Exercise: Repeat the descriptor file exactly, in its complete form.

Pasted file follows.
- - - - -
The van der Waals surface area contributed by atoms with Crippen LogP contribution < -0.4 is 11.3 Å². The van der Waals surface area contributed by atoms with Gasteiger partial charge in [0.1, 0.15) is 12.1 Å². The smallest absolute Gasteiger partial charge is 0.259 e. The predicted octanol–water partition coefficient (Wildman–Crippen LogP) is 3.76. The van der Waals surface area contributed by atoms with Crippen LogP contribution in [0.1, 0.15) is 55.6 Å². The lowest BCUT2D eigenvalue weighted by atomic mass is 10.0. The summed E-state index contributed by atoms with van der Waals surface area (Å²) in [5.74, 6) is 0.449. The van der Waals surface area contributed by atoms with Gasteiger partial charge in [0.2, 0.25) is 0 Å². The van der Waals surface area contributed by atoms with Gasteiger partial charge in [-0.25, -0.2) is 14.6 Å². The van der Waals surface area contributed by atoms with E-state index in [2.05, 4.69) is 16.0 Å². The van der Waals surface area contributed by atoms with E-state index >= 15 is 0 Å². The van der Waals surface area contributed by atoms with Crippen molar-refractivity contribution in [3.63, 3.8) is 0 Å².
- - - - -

The van der Waals surface area contributed by atoms with Crippen LogP contribution < -0.4 is 11.3 Å². The van der Waals surface area contributed by atoms with Gasteiger partial charge in [0.1, 0.15) is 12.1 Å². The smallest absolute Gasteiger partial charge is 0.259 e. The predicted octanol–water partition coefficient (Wildman–Crippen LogP) is 3.76. The van der Waals surface area contributed by atoms with Crippen LogP contribution in [0.1, 0.15) is 55.6 Å². The lowest BCUT2D eigenvalue weighted by atomic mass is 10.0. The summed E-state index contributed by atoms with van der Waals surface area (Å²) in [5.74, 6) is 0.449. The van der Waals surface area contributed by atoms with Gasteiger partial charge in [0.2, 0.25) is 0 Å². The van der Waals surface area contributed by atoms with Gasteiger partial charge in [-0.25, -0.2) is 14.6 Å². The van der Waals surface area contributed by atoms with E-state index in [2.05, 4.69) is 16.0 Å². The van der Waals surface area contributed by atoms with E-state index >= 15 is 0 Å². The van der Waals surface area contributed by atoms with Crippen molar-refractivity contribution in [3.63, 3.8) is 0 Å².